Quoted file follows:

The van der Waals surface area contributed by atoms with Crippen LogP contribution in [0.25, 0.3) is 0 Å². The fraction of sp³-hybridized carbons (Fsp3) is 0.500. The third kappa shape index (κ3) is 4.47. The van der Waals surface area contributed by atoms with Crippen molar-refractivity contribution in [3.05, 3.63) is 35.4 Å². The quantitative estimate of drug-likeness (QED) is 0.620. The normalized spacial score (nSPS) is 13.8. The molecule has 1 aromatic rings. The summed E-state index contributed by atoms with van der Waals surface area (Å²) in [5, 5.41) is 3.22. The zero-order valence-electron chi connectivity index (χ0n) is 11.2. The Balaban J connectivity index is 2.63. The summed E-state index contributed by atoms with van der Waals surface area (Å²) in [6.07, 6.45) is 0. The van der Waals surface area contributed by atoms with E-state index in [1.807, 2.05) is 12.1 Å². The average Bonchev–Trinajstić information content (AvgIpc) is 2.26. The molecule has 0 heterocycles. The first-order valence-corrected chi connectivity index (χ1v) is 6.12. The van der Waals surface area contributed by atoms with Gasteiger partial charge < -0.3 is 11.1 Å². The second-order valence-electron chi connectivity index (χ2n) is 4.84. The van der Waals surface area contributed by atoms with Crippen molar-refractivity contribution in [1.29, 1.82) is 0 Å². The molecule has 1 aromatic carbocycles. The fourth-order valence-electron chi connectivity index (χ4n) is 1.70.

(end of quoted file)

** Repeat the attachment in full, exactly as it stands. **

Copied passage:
The van der Waals surface area contributed by atoms with Crippen LogP contribution in [0.25, 0.3) is 0 Å². The fraction of sp³-hybridized carbons (Fsp3) is 0.500. The third kappa shape index (κ3) is 4.47. The van der Waals surface area contributed by atoms with Crippen molar-refractivity contribution in [3.05, 3.63) is 35.4 Å². The quantitative estimate of drug-likeness (QED) is 0.620. The normalized spacial score (nSPS) is 13.8. The molecule has 1 aromatic rings. The summed E-state index contributed by atoms with van der Waals surface area (Å²) in [5, 5.41) is 3.22. The zero-order valence-electron chi connectivity index (χ0n) is 11.2. The Balaban J connectivity index is 2.63. The summed E-state index contributed by atoms with van der Waals surface area (Å²) in [6.07, 6.45) is 0. The van der Waals surface area contributed by atoms with E-state index in [1.807, 2.05) is 12.1 Å². The average Bonchev–Trinajstić information content (AvgIpc) is 2.26. The molecule has 0 heterocycles. The first-order valence-corrected chi connectivity index (χ1v) is 6.12. The van der Waals surface area contributed by atoms with Gasteiger partial charge < -0.3 is 11.1 Å². The second-order valence-electron chi connectivity index (χ2n) is 4.84. The van der Waals surface area contributed by atoms with Crippen molar-refractivity contribution in [1.29, 1.82) is 0 Å². The molecule has 1 aromatic carbocycles. The fourth-order valence-electron chi connectivity index (χ4n) is 1.70.